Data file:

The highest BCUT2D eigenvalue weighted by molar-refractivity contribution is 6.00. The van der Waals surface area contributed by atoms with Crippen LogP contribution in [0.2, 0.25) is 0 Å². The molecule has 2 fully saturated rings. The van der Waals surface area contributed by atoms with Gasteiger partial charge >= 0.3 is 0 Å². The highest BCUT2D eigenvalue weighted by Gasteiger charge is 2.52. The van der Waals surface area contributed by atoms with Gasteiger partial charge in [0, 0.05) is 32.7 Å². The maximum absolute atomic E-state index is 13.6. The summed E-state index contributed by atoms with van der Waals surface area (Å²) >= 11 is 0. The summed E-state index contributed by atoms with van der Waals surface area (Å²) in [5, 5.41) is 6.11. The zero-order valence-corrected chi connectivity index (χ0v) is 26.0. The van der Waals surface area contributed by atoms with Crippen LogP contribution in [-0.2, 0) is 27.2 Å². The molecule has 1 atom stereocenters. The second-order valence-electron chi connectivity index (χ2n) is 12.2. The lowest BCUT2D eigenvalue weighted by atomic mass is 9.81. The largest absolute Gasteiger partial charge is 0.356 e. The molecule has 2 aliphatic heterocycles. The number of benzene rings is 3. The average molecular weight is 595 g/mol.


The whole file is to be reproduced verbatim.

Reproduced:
The highest BCUT2D eigenvalue weighted by molar-refractivity contribution is 6.00. The van der Waals surface area contributed by atoms with Crippen LogP contribution in [0.2, 0.25) is 0 Å². The molecule has 2 fully saturated rings. The van der Waals surface area contributed by atoms with Gasteiger partial charge >= 0.3 is 0 Å². The highest BCUT2D eigenvalue weighted by Gasteiger charge is 2.52. The van der Waals surface area contributed by atoms with Gasteiger partial charge in [0, 0.05) is 32.7 Å². The maximum absolute atomic E-state index is 13.6. The summed E-state index contributed by atoms with van der Waals surface area (Å²) >= 11 is 0. The summed E-state index contributed by atoms with van der Waals surface area (Å²) in [5, 5.41) is 6.11. The zero-order valence-corrected chi connectivity index (χ0v) is 26.0. The van der Waals surface area contributed by atoms with Crippen LogP contribution in [-0.2, 0) is 27.2 Å². The molecule has 1 atom stereocenters. The second-order valence-electron chi connectivity index (χ2n) is 12.2. The lowest BCUT2D eigenvalue weighted by atomic mass is 9.81. The largest absolute Gasteiger partial charge is 0.356 e. The molecule has 2 aliphatic heterocycles. The number of benzene rings is 3. The average molecular weight is 595 g/mol.